Now Presenting… with Unexpected Results

I gave a presentation last night at the St. Louis Publishers Association meeting, and all in all I think it was a success.  The presentation was called Preparing Your Manuscript: Writing and Editing Tips, and it covered the big things you need to do during the writing process to create a marketable product.

To some, the topics I covered may have been obvious. However, I have found that self-publishers in particular often have a big dream with little to no idea of how to achieve it. In the age of electronic publishing, where everyone seems to be putting out an e-book through CreateSpace or AuthorHouse, it’s easy to gloss over the details of how that book actually came into existence.

Some of the key points I covered were the need to define your audience, create a marketing hook, research your competitors, and hire professionals to help you. But my overall message was this: A well-prepared manuscript will save you time and money. By paying attention to the details while you are putting your manuscript together, you avoid retracing your steps to find reference information, spending time later in the process fixing careless errors, and paying good money for someone else to dot your i’s and cross your t’s.

I also explained the key qualifications of a book editor (e.g., degree in English or journalism, training with other editors, knowledge of the Chicago Manual of Style), how to find editors, and how they figure their rates. I stressed that just because someone has a degree in English does not mean that person knows how to edit a book. This was all information I knew the authors in the audience were looking for.

What I did not expect was to meet a woman in the crowd who fell into this category of “editor without qualifications.” What surprised me even more was that she seemed grateful to have someone explain why she wasn’t qualified to be an editor. She had had the work thrust upon her by a friend who didn’t have time for it, and she was floundering. She wanted to help her friend, but she knew she was in over her head. She asked me what I thought she should do.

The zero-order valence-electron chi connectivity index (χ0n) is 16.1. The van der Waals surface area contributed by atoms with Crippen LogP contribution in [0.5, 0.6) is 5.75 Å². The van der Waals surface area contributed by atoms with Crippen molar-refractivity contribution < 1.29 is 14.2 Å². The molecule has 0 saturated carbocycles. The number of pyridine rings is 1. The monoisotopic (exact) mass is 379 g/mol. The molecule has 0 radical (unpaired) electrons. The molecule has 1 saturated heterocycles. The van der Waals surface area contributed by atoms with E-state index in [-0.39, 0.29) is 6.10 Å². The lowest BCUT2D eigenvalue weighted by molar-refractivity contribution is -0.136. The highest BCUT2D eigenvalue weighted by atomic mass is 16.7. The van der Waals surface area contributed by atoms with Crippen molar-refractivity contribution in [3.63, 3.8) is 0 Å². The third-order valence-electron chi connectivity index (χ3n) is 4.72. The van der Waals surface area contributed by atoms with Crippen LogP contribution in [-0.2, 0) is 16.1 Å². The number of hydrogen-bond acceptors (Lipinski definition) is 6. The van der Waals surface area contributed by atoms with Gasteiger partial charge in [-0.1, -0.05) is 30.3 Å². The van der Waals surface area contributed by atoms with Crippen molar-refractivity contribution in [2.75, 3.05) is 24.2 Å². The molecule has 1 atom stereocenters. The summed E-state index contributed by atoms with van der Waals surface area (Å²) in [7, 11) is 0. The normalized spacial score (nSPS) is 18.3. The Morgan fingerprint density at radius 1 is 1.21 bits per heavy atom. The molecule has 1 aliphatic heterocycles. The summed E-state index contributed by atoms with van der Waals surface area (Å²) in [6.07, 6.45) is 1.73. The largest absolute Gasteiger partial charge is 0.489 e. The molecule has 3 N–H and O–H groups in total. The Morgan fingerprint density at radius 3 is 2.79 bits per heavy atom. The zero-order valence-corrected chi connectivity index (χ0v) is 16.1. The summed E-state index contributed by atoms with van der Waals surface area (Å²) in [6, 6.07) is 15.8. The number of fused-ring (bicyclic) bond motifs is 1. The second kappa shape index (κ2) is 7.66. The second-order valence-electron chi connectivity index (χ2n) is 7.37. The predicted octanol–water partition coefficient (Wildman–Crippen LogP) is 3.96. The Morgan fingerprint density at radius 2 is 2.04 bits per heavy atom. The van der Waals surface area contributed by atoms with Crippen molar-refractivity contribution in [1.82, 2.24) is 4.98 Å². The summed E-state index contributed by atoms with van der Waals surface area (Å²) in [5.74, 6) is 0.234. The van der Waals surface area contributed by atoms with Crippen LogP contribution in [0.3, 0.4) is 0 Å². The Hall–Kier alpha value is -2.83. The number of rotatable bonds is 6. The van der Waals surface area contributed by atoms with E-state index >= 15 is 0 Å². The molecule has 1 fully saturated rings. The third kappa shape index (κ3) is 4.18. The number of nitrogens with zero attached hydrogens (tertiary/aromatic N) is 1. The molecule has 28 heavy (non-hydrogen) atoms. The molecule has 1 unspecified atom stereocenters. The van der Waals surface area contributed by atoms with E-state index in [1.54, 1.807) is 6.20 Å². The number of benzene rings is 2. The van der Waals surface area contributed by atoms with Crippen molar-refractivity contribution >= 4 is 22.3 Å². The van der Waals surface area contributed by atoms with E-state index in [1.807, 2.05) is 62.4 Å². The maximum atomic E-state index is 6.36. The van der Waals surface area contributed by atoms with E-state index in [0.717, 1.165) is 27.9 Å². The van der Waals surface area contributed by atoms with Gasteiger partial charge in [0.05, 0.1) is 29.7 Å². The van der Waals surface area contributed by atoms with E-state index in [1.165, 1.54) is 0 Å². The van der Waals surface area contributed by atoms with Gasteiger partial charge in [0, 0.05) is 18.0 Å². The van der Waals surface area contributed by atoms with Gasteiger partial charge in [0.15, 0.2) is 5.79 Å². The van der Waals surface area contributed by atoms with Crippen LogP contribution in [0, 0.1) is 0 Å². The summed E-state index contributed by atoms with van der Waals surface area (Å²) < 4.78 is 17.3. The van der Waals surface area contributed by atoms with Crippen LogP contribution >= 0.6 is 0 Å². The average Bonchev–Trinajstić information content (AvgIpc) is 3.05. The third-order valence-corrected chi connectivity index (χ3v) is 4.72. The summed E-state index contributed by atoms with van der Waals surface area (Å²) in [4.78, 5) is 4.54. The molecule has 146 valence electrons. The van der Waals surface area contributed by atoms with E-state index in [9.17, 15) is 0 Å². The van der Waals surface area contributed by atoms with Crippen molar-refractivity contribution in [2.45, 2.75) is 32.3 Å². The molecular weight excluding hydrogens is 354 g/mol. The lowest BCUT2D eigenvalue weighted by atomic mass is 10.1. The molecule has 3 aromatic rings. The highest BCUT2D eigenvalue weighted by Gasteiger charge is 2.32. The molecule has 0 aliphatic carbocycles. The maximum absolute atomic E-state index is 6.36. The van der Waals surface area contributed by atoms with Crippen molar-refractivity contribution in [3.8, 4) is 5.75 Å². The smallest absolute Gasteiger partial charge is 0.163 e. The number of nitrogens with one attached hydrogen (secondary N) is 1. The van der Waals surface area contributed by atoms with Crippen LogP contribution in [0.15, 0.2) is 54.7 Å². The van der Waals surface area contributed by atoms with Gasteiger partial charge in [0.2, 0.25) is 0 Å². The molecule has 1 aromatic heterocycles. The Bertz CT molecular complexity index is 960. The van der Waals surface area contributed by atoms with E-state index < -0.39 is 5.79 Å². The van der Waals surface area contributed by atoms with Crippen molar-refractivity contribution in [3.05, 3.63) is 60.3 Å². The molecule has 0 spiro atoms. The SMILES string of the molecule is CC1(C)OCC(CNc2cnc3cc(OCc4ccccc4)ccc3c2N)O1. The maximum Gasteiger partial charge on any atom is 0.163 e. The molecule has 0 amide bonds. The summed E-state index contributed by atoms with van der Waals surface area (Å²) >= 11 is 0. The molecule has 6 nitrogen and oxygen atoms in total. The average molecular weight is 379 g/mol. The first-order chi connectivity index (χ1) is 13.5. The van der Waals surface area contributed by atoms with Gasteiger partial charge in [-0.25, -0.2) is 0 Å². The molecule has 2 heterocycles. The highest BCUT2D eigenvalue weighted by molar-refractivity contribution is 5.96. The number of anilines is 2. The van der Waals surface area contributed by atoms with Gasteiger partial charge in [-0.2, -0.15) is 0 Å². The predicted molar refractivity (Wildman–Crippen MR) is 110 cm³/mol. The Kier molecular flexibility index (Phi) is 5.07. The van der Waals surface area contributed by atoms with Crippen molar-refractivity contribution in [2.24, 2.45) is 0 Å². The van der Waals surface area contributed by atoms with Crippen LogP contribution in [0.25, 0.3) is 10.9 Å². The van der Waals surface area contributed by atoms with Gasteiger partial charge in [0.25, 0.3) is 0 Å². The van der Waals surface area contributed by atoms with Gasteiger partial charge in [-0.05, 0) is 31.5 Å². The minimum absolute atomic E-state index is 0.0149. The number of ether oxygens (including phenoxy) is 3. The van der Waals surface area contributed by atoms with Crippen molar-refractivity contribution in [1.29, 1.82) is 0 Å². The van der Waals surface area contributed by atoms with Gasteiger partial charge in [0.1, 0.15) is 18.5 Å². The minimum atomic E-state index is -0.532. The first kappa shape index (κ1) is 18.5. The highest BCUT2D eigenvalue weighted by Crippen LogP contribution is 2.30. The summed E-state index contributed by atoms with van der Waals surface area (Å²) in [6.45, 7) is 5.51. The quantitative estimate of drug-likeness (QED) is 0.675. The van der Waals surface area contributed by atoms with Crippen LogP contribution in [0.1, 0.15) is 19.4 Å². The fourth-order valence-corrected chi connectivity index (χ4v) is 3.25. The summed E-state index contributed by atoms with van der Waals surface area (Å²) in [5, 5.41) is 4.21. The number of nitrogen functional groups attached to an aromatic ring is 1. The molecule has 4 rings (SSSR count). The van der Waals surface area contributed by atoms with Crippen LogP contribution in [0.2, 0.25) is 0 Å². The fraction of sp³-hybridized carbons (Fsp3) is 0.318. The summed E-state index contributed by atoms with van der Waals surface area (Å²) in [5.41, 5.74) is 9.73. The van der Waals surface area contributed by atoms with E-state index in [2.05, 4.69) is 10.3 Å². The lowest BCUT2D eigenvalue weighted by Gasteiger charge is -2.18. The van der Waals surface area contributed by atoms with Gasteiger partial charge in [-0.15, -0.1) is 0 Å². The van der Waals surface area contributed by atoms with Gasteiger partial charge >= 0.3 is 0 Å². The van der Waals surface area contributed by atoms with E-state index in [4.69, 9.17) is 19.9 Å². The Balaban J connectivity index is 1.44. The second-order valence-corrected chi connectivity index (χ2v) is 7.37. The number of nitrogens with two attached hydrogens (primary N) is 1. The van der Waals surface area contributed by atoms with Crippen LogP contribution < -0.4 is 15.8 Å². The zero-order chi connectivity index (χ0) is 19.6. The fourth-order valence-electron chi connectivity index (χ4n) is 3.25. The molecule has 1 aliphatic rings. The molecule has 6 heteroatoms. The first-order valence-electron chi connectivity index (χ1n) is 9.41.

My advice to this woman was to take a step back. Take a hiatus. If she planned to be an editor in the future, what she definitely didn’t want was a reputation as a bad editor. In talking to her, it became apparent she might not want to be an editor at all. She left the conversation with the plan to quit editing for a while and look for editing classes. Then, if she still wanted to do it, she could pick it up again.

This conversation made me realize two things. One, you never know how your words are going to affect someone, how you might help (or hurt) someone when all you are doing is speaking from experience.  And two, sometimes we all need permission from someone else to quit and do something differently. No one wants to be a quitter, but when you’re in over your head, hating what you do, and feeling trapped, it’s probably time to make a change.

It was a real reward to find out I was able to make a difference with this woman in a way that I wasn’t at all anticipating. Hopefully she will have found as much reward in having come to hear me speak.


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